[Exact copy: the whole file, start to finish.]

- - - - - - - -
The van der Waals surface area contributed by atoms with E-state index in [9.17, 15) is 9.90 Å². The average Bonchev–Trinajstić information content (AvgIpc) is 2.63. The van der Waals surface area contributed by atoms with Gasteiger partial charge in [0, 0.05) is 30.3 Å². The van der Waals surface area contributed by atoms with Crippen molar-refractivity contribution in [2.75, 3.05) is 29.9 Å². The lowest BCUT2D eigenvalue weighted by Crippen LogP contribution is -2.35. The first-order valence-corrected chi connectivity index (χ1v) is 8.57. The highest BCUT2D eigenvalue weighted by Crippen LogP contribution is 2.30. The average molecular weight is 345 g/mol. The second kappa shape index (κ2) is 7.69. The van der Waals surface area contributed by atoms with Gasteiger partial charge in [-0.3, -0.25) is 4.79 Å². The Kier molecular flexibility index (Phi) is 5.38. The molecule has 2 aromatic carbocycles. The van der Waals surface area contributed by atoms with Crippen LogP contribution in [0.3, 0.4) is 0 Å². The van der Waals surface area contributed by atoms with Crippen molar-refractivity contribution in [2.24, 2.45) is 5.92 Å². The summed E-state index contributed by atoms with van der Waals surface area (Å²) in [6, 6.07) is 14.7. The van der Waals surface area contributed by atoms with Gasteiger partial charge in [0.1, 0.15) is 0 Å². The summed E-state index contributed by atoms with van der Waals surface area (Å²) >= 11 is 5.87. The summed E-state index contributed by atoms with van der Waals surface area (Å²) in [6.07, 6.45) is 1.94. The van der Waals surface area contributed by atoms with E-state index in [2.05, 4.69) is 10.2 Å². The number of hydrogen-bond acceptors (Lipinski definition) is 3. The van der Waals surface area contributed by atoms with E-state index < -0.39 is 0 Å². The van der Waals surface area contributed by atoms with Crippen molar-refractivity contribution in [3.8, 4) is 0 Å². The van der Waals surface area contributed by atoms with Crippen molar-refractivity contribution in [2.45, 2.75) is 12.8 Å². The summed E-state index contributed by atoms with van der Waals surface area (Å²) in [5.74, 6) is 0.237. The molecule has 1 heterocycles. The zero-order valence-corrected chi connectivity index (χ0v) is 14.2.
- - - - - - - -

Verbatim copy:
The van der Waals surface area contributed by atoms with E-state index in [9.17, 15) is 9.90 Å². The average Bonchev–Trinajstić information content (AvgIpc) is 2.63. The van der Waals surface area contributed by atoms with Gasteiger partial charge in [0, 0.05) is 30.3 Å². The van der Waals surface area contributed by atoms with Crippen molar-refractivity contribution in [2.75, 3.05) is 29.9 Å². The lowest BCUT2D eigenvalue weighted by Crippen LogP contribution is -2.35. The first-order valence-corrected chi connectivity index (χ1v) is 8.57. The highest BCUT2D eigenvalue weighted by Crippen LogP contribution is 2.30. The average molecular weight is 345 g/mol. The second kappa shape index (κ2) is 7.69. The van der Waals surface area contributed by atoms with Gasteiger partial charge in [-0.3, -0.25) is 4.79 Å². The Kier molecular flexibility index (Phi) is 5.38. The molecule has 2 aromatic carbocycles. The van der Waals surface area contributed by atoms with Crippen LogP contribution in [0.3, 0.4) is 0 Å². The van der Waals surface area contributed by atoms with Crippen molar-refractivity contribution in [2.24, 2.45) is 5.92 Å². The summed E-state index contributed by atoms with van der Waals surface area (Å²) in [6, 6.07) is 14.7. The van der Waals surface area contributed by atoms with Gasteiger partial charge in [0.1, 0.15) is 0 Å². The summed E-state index contributed by atoms with van der Waals surface area (Å²) >= 11 is 5.87. The summed E-state index contributed by atoms with van der Waals surface area (Å²) in [6.07, 6.45) is 1.94. The van der Waals surface area contributed by atoms with E-state index in [2.05, 4.69) is 10.2 Å². The number of hydrogen-bond acceptors (Lipinski definition) is 3. The van der Waals surface area contributed by atoms with E-state index < -0.39 is 0 Å². The van der Waals surface area contributed by atoms with Crippen molar-refractivity contribution in [3.8, 4) is 0 Å². The van der Waals surface area contributed by atoms with Crippen molar-refractivity contribution in [2.45, 2.75) is 12.8 Å². The summed E-state index contributed by atoms with van der Waals surface area (Å²) in [5.74, 6) is 0.237. The molecule has 1 heterocycles. The zero-order valence-corrected chi connectivity index (χ0v) is 14.2.